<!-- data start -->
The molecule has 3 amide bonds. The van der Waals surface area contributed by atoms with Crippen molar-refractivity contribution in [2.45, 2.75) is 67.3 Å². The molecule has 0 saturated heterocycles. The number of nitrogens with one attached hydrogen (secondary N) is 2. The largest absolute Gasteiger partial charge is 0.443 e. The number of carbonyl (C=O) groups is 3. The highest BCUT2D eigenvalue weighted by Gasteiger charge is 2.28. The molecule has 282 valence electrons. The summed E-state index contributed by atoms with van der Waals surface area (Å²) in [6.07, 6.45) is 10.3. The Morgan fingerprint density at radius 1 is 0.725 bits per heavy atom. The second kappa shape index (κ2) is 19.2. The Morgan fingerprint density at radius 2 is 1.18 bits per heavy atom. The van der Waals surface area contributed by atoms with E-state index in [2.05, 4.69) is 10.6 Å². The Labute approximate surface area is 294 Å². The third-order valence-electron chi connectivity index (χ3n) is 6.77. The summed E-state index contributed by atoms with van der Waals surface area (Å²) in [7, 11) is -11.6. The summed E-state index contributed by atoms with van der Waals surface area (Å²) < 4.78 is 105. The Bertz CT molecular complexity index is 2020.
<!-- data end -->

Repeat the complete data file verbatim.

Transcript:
The molecule has 3 amide bonds. The van der Waals surface area contributed by atoms with Crippen molar-refractivity contribution in [2.45, 2.75) is 67.3 Å². The molecule has 0 saturated heterocycles. The number of nitrogens with one attached hydrogen (secondary N) is 2. The largest absolute Gasteiger partial charge is 0.443 e. The number of carbonyl (C=O) groups is 3. The highest BCUT2D eigenvalue weighted by Gasteiger charge is 2.28. The molecule has 282 valence electrons. The summed E-state index contributed by atoms with van der Waals surface area (Å²) in [6.07, 6.45) is 10.3. The Morgan fingerprint density at radius 1 is 0.725 bits per heavy atom. The second kappa shape index (κ2) is 19.2. The Morgan fingerprint density at radius 2 is 1.18 bits per heavy atom. The van der Waals surface area contributed by atoms with E-state index in [2.05, 4.69) is 10.6 Å². The Labute approximate surface area is 294 Å². The third-order valence-electron chi connectivity index (χ3n) is 6.77. The summed E-state index contributed by atoms with van der Waals surface area (Å²) in [7, 11) is -11.6. The summed E-state index contributed by atoms with van der Waals surface area (Å²) < 4.78 is 105. The Bertz CT molecular complexity index is 2020.